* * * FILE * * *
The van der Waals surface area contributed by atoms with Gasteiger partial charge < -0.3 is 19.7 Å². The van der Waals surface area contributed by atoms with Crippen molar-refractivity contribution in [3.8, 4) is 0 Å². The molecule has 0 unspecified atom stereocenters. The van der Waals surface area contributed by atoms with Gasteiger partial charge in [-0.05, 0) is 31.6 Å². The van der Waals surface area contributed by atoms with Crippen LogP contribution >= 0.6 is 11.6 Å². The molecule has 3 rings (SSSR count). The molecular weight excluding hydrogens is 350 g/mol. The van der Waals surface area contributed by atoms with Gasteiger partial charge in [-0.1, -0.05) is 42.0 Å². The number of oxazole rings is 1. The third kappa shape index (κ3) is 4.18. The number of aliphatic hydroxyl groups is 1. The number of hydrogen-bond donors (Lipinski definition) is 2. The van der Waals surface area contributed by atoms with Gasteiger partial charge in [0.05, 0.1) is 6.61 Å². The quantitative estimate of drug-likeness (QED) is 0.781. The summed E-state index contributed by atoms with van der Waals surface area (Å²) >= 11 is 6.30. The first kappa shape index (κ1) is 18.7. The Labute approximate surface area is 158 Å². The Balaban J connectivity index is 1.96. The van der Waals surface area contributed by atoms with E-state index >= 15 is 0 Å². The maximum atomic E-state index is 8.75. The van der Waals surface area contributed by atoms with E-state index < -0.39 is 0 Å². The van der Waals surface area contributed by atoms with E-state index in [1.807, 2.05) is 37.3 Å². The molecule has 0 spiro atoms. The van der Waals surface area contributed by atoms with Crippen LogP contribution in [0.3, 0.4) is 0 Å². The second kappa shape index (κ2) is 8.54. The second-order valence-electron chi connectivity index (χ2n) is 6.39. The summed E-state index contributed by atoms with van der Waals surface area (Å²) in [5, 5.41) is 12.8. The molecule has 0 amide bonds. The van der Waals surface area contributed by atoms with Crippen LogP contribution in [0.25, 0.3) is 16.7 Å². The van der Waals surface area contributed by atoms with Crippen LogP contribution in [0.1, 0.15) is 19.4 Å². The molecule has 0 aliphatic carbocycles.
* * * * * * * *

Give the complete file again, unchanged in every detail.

The van der Waals surface area contributed by atoms with Gasteiger partial charge < -0.3 is 19.7 Å². The van der Waals surface area contributed by atoms with Crippen molar-refractivity contribution in [3.8, 4) is 0 Å². The molecule has 0 unspecified atom stereocenters. The van der Waals surface area contributed by atoms with Gasteiger partial charge in [-0.05, 0) is 31.6 Å². The van der Waals surface area contributed by atoms with Crippen LogP contribution >= 0.6 is 11.6 Å². The molecule has 3 rings (SSSR count). The molecular weight excluding hydrogens is 350 g/mol. The van der Waals surface area contributed by atoms with Gasteiger partial charge in [-0.1, -0.05) is 42.0 Å². The number of oxazole rings is 1. The third kappa shape index (κ3) is 4.18. The number of aliphatic hydroxyl groups is 1. The number of hydrogen-bond donors (Lipinski definition) is 2. The van der Waals surface area contributed by atoms with Gasteiger partial charge in [0.05, 0.1) is 6.61 Å². The quantitative estimate of drug-likeness (QED) is 0.781. The summed E-state index contributed by atoms with van der Waals surface area (Å²) >= 11 is 6.30. The first kappa shape index (κ1) is 18.7. The Labute approximate surface area is 158 Å². The Balaban J connectivity index is 1.96. The van der Waals surface area contributed by atoms with E-state index >= 15 is 0 Å². The maximum atomic E-state index is 8.75. The van der Waals surface area contributed by atoms with E-state index < -0.39 is 0 Å². The van der Waals surface area contributed by atoms with E-state index in [1.807, 2.05) is 37.3 Å². The molecule has 0 spiro atoms. The van der Waals surface area contributed by atoms with Crippen LogP contribution in [0.3, 0.4) is 0 Å². The second kappa shape index (κ2) is 8.54. The second-order valence-electron chi connectivity index (χ2n) is 6.39. The summed E-state index contributed by atoms with van der Waals surface area (Å²) in [5, 5.41) is 12.8. The molecule has 0 amide bonds. The van der Waals surface area contributed by atoms with Crippen LogP contribution in [0.25, 0.3) is 16.7 Å². The van der Waals surface area contributed by atoms with Crippen LogP contribution in [0.1, 0.15) is 19.4 Å². The molecule has 0 aliphatic carbocycles.